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The 8 Best Australian Lithium Stocks to Buy in 2024

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The lithium sector on the Australian Stock Exchange (ASX) has had a rough time so far this year due to the declining lithium prices. However, this presents a buying opportunity for investors because the spread of electric vehicles, which use lithium-ion batteries, and other clean technologies will help the prices of the commodity to bounce back, helping lithium stocks recover. Lithium demand is expected to surge in the coming years, reaching as much as 40 times current levels by 2040 under an ambitious scenario to combat climate change, according to a report by the International Energy Agency.

Australia has a unique opportunity to benefit from this trend due to its abundant lithium reserves and established mining infrastructure, according to the consultancy McKinsey. 

Lithium companies, including those listed on the ASX, range from established producers to early-stage explorers, all working at various stages of lithium production. Some companies mine hard-rock lithium, while others focus on brine deposits.

Investors are flocking to lithium stocks due to the potential for significant returns. Companies that can successfully capitalise on the projected rise in demand by bringing new projects online or by expanding existing ones are well-positioned for future success.

We have looked at eight Australian lithium stocks with slumping share prices that look like buys in 2024, based on progress with their projects and long-term potential. Read on to see our top picks.

Comparison of the top Australian lithium stocks

Here’s a summary of the most promising Australian lithium stocks to buy at the moment:

TickerCompanyPerformance YTD
ASX: PLSPilbara Minerals Ltd.-21.86%
ASX: LTMArcadium Lithium CDI-55.20%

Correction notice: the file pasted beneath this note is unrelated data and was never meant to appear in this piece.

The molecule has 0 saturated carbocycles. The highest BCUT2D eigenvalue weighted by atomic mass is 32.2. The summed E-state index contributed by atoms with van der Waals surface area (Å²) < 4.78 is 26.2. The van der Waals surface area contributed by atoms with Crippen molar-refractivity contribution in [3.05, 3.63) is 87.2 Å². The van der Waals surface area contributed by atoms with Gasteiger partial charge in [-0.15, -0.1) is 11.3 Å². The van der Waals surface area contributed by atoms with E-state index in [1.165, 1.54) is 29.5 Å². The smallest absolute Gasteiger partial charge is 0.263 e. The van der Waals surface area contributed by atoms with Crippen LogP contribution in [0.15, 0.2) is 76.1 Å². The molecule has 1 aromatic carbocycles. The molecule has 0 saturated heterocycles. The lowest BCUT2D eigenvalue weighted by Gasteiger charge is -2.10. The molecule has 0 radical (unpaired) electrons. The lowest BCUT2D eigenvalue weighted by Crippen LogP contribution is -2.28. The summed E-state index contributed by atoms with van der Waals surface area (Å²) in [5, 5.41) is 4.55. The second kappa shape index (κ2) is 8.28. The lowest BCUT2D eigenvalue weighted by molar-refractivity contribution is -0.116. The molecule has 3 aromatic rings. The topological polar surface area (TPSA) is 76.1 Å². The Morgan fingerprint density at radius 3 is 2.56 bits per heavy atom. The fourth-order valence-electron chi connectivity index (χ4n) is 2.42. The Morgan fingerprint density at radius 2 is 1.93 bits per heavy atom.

ASX: MINMineral Resources Ltd.-22.46%
ASX: IGOIGO Ltd.-37.47%
ASX: RIORio Tinto Ltd.-12.87%
NYSE: ALBAlbemarle Corporation-34.37%
ASX: WC8Wildcat Resources Ltd.-52.51%
ASX: SYASayona Mining Ltd.-51.43%

An in-depth look at these top Australian lithium stocks

You can help mitigate the built-in risk of investing in lithium stocks with enough research of each stock’s growth potential. All eight of these Australian lithium stocks that we selected have the chance to break out. Let’s take a detailed look at why we think this is so.

1. Pilbara Minerals: 8-year average annualised return of 18.85%

Pilbara is Australia’s largest independent lithium producer and the company’s Pilgangoora mine, located in Western Australia, is the largest hard-rock lithium mine in the world. The mine produces spodumene and tantalite concentrate. The first contains lithium while tantalite, because of its non-corrosive qualities and high melting point, is used in electronics, medical devices and jet engine components.

Unlike many lithium miners, Pilbara is profitable, albeit only since 2022, when the price of lithium shot up. Even as the price of the battery mineral has fallen 69.89% over the last year, the company had 2023 net income of AUD 2.39 billion. 

In the first quarter, its revenue fell by 27% quarter over quarter to AUD 192 million, due to a 28% decline in realised price. The bull case for Pilbara is the potential of PIlgangoora. Production at the mine, from 2019 to 2023, had a compound annual growth rate of 37% and now  the company is working on multiple expansion projects that it says could double production. 

The mine has a current estimated mine life of 34 years. The downside, though, of the expansion, is it will require a new whole of ore flotation plant at the mine, requiring an estimated spend of $1.2 billion. The company is also working with Calix Ltd. on a trial electric calciner technology plant that would produce a lithium phosphate product that would be 18% lithium, up from the current yield of 5% to 6% that is contained in spodumene concentrate.

While sales of EVs have stagnated in the US, Pilbara has long-term deals with several high-ranking Chinese companies, including the nation’s Ganfeng Lithium, Great Wall Motor Company, Yibin Tianyi and General Lithium.

2. Arcadium Lithium: Average 5-year annualised return of -13.08%

The Perth-based company is the result of a US $10.6 billion merger between Allkem and Livent that was completed Jan. 4, creating one of the world’s largest lithium companies with a production capacity of 248,000 tonnes of lithium carbonate per year. It has operations and projects in Australia, Argentina, the UK, Canada, China, Japan and the US, ranging from hard-rock mining, pond-based brine extraction, direct lithium brine extraction and lithium chemicals manufacturing.

Arcadium is a vertically integrated lithium producer, as a miner and a processor of the product. With only one quarter since the merger completed, the miner is profitable, and says there will be $60 million to $80 million in cost savings resulting from the combination of the two companies that will begin to show later in the year. It has also trimmed its global workforce by 11%.